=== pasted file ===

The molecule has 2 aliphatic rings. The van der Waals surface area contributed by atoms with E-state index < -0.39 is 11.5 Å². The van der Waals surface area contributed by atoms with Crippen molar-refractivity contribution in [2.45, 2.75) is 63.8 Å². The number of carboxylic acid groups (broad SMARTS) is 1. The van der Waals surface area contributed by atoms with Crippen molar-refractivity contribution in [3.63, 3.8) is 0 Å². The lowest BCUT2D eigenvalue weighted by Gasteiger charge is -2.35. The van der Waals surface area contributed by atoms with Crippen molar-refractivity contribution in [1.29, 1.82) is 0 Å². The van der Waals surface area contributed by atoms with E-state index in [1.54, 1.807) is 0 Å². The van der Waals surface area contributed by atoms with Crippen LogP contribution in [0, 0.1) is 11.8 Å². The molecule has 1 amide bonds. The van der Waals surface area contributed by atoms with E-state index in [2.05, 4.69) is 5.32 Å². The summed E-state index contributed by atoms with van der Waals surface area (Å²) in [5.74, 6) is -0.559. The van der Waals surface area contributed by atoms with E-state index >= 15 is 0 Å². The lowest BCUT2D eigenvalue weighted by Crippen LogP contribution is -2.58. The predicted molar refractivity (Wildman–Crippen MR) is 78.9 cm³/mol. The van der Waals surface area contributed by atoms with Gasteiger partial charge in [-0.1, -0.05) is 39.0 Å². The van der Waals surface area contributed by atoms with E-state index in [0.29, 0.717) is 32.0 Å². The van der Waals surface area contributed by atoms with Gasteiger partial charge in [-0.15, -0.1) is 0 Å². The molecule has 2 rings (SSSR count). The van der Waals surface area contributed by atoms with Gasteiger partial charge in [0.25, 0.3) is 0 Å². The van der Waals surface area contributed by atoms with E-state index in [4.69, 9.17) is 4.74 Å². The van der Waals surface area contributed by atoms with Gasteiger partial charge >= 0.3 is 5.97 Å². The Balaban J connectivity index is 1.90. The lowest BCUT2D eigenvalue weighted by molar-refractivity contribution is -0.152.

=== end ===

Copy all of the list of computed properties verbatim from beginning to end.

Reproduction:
The molecule has 2 aliphatic rings. The van der Waals surface area contributed by atoms with E-state index < -0.39 is 11.5 Å². The van der Waals surface area contributed by atoms with Crippen molar-refractivity contribution in [2.45, 2.75) is 63.8 Å². The number of carboxylic acid groups (broad SMARTS) is 1. The van der Waals surface area contributed by atoms with Crippen molar-refractivity contribution in [3.63, 3.8) is 0 Å². The lowest BCUT2D eigenvalue weighted by Gasteiger charge is -2.35. The van der Waals surface area contributed by atoms with Crippen molar-refractivity contribution in [1.29, 1.82) is 0 Å². The van der Waals surface area contributed by atoms with E-state index in [1.54, 1.807) is 0 Å². The van der Waals surface area contributed by atoms with Crippen LogP contribution in [0, 0.1) is 11.8 Å². The molecule has 1 amide bonds. The van der Waals surface area contributed by atoms with E-state index in [2.05, 4.69) is 5.32 Å². The summed E-state index contributed by atoms with van der Waals surface area (Å²) in [5.74, 6) is -0.559. The van der Waals surface area contributed by atoms with E-state index >= 15 is 0 Å². The lowest BCUT2D eigenvalue weighted by Crippen LogP contribution is -2.58. The predicted molar refractivity (Wildman–Crippen MR) is 78.9 cm³/mol. The van der Waals surface area contributed by atoms with Gasteiger partial charge in [-0.1, -0.05) is 39.0 Å². The van der Waals surface area contributed by atoms with E-state index in [0.29, 0.717) is 32.0 Å². The van der Waals surface area contributed by atoms with Gasteiger partial charge in [-0.15, -0.1) is 0 Å². The molecule has 2 rings (SSSR count). The van der Waals surface area contributed by atoms with Gasteiger partial charge in [0.25, 0.3) is 0 Å². The van der Waals surface area contributed by atoms with E-state index in [4.69, 9.17) is 4.74 Å². The van der Waals surface area contributed by atoms with Gasteiger partial charge >= 0.3 is 5.97 Å². The Balaban J connectivity index is 1.90. The lowest BCUT2D eigenvalue weighted by molar-refractivity contribution is -0.152.